So, Haven’t Editors Always Been Cannibals?

IMedia conference was last week, and according to Mark Naples of Online Spin, it was a real whinefest – not that I blame them – because the parent print companies believe that their web properties are “cannibalizing” subscribers and robbing them of revenue. As Mark notes “Some of these traditional publishing companies have even been withholding resources from their online counterparts due to this perception, which truly fascinates me”. He’s not alone.

Intercorporate squabbling has always been a part of big congomerates, and media companies are often made up of lots of little print, media, and radio properties who fiercely compete for subscribers. So this isn’t really anything new.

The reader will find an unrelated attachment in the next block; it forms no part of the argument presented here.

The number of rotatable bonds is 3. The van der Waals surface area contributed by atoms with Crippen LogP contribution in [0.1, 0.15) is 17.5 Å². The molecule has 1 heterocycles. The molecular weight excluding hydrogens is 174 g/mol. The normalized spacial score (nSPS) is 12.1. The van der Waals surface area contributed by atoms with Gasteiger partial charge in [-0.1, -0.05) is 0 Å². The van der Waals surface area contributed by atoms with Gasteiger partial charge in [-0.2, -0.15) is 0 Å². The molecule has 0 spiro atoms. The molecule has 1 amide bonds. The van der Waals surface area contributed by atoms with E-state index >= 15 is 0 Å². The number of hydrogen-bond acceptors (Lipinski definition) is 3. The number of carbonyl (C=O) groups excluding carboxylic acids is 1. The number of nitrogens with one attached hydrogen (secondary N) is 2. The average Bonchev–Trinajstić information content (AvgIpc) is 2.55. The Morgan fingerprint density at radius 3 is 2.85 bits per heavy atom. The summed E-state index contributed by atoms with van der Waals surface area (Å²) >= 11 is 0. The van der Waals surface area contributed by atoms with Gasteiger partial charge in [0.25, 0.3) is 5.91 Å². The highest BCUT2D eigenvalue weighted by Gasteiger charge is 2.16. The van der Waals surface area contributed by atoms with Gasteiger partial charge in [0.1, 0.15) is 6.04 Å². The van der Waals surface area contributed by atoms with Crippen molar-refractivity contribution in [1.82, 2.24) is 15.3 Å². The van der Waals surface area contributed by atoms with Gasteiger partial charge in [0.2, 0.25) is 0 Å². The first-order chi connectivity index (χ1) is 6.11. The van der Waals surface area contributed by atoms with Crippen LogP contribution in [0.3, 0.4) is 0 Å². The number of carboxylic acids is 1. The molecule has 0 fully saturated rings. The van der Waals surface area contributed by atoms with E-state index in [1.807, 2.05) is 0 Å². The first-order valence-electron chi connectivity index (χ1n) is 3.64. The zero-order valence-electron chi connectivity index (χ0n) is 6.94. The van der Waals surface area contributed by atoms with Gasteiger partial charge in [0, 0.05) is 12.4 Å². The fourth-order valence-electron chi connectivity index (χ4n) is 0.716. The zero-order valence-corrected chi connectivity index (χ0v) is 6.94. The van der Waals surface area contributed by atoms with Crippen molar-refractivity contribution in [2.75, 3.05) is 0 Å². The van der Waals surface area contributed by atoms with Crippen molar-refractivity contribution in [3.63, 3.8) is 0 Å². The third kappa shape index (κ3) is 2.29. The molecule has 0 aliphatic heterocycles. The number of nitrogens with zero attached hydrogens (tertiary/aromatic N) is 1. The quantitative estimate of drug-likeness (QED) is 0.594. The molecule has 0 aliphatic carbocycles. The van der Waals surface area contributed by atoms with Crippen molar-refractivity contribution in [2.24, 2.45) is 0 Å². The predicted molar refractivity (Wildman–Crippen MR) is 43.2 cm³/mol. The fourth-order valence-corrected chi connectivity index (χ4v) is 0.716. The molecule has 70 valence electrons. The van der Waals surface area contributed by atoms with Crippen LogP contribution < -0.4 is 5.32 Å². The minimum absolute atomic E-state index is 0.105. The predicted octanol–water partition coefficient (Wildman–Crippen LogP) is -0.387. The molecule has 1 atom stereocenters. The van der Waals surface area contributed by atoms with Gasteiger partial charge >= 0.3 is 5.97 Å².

But according to the Wall Street Journal a month back, major advertisers have accelerated their move from print and broadcast TV to online and cable TV advertising, and this is causing real pain. “These sites provide compelling, exclusive content. Some require a subscription. Most provide streaming video. None exploits their users with pop-ups, pop-unders, or other lesser tactics… The problem isn’t that is robbing your local newspaper of readers. The problem is that too many people running these traditional media outlets fail to see the opportunity presented by this change, and how the Web is leading that evolution.”

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